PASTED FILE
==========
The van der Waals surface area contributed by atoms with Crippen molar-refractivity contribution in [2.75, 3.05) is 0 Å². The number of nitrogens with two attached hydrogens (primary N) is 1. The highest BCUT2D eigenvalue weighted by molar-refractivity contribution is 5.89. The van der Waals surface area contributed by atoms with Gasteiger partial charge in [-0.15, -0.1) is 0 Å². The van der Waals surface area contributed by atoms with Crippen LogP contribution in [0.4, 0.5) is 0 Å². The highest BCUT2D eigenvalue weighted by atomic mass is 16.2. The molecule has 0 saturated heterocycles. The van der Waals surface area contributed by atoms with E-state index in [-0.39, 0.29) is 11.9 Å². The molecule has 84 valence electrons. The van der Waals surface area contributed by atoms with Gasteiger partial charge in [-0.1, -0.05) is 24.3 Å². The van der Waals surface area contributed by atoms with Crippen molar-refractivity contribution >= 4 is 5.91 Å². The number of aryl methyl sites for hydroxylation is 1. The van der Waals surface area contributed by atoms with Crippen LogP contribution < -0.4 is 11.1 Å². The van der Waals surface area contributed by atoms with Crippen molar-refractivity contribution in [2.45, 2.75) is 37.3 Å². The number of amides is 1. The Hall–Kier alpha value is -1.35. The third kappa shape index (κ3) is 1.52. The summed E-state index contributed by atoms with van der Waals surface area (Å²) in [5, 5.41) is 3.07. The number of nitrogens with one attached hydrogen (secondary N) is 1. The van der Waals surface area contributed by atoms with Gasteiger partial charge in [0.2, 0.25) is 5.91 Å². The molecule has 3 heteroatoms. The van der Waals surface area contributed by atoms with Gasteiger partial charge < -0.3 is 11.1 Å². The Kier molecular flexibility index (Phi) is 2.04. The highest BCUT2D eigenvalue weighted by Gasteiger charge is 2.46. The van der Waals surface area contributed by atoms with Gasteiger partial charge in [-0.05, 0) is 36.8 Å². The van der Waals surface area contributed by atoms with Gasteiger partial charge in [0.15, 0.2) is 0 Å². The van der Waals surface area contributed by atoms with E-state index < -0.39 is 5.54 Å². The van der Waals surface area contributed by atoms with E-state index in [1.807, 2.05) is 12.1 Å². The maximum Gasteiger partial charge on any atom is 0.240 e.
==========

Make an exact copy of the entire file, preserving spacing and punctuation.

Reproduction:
The van der Waals surface area contributed by atoms with Crippen molar-refractivity contribution in [2.75, 3.05) is 0 Å². The number of nitrogens with two attached hydrogens (primary N) is 1. The highest BCUT2D eigenvalue weighted by molar-refractivity contribution is 5.89. The van der Waals surface area contributed by atoms with Gasteiger partial charge in [-0.15, -0.1) is 0 Å². The van der Waals surface area contributed by atoms with Crippen LogP contribution in [0.4, 0.5) is 0 Å². The highest BCUT2D eigenvalue weighted by atomic mass is 16.2. The molecule has 0 saturated heterocycles. The van der Waals surface area contributed by atoms with E-state index in [-0.39, 0.29) is 11.9 Å². The molecule has 84 valence electrons. The van der Waals surface area contributed by atoms with Gasteiger partial charge in [-0.1, -0.05) is 24.3 Å². The van der Waals surface area contributed by atoms with Crippen molar-refractivity contribution >= 4 is 5.91 Å². The number of aryl methyl sites for hydroxylation is 1. The van der Waals surface area contributed by atoms with Crippen LogP contribution < -0.4 is 11.1 Å². The van der Waals surface area contributed by atoms with Crippen molar-refractivity contribution in [2.45, 2.75) is 37.3 Å². The number of amides is 1. The Hall–Kier alpha value is -1.35. The third kappa shape index (κ3) is 1.52. The summed E-state index contributed by atoms with van der Waals surface area (Å²) in [5, 5.41) is 3.07. The number of nitrogens with one attached hydrogen (secondary N) is 1. The van der Waals surface area contributed by atoms with Gasteiger partial charge in [0.2, 0.25) is 5.91 Å². The molecule has 3 heteroatoms. The van der Waals surface area contributed by atoms with Gasteiger partial charge < -0.3 is 11.1 Å². The Kier molecular flexibility index (Phi) is 2.04. The highest BCUT2D eigenvalue weighted by Gasteiger charge is 2.46. The van der Waals surface area contributed by atoms with Gasteiger partial charge in [-0.05, 0) is 36.8 Å². The van der Waals surface area contributed by atoms with Gasteiger partial charge in [0.15, 0.2) is 0 Å². The van der Waals surface area contributed by atoms with E-state index < -0.39 is 5.54 Å². The van der Waals surface area contributed by atoms with E-state index in [1.807, 2.05) is 12.1 Å². The maximum Gasteiger partial charge on any atom is 0.240 e.